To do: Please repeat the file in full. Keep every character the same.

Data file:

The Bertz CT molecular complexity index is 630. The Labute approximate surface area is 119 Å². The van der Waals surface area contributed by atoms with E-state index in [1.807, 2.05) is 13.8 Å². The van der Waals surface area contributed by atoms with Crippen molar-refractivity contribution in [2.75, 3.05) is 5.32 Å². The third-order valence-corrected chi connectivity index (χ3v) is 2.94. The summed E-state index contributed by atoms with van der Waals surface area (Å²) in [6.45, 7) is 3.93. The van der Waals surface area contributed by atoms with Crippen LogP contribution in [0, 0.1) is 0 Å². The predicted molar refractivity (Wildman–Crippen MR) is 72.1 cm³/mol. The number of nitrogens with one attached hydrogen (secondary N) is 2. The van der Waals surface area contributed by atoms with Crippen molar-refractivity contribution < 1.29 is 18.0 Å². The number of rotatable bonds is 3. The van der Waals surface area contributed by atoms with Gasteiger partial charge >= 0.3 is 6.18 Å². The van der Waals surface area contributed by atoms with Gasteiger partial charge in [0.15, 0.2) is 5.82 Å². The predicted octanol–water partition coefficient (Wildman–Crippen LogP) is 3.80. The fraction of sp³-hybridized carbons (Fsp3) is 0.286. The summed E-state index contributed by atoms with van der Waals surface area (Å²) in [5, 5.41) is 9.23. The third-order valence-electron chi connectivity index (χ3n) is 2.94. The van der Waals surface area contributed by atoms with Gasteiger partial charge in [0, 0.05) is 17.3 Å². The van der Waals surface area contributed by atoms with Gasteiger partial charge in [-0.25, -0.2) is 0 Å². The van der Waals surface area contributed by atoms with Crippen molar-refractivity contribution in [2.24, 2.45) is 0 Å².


The Bertz CT molecular complexity index is 630. The Labute approximate surface area is 119 Å². The van der Waals surface area contributed by atoms with E-state index in [1.807, 2.05) is 13.8 Å². The van der Waals surface area contributed by atoms with Crippen molar-refractivity contribution in [2.75, 3.05) is 5.32 Å². The third-order valence-corrected chi connectivity index (χ3v) is 2.94. The summed E-state index contributed by atoms with van der Waals surface area (Å²) in [6.45, 7) is 3.93. The van der Waals surface area contributed by atoms with Crippen LogP contribution in [0, 0.1) is 0 Å². The predicted molar refractivity (Wildman–Crippen MR) is 72.1 cm³/mol. The number of nitrogens with one attached hydrogen (secondary N) is 2. The van der Waals surface area contributed by atoms with Crippen molar-refractivity contribution < 1.29 is 18.0 Å². The number of rotatable bonds is 3. The van der Waals surface area contributed by atoms with Gasteiger partial charge >= 0.3 is 6.18 Å². The van der Waals surface area contributed by atoms with Gasteiger partial charge in [0.15, 0.2) is 5.82 Å². The predicted octanol–water partition coefficient (Wildman–Crippen LogP) is 3.80. The fraction of sp³-hybridized carbons (Fsp3) is 0.286. The summed E-state index contributed by atoms with van der Waals surface area (Å²) in [5, 5.41) is 9.23. The third-order valence-electron chi connectivity index (χ3n) is 2.94. The van der Waals surface area contributed by atoms with Gasteiger partial charge in [0, 0.05) is 17.3 Å². The van der Waals surface area contributed by atoms with Gasteiger partial charge in [-0.25, -0.2) is 0 Å². The van der Waals surface area contributed by atoms with Crippen molar-refractivity contribution in [2.24, 2.45) is 0 Å².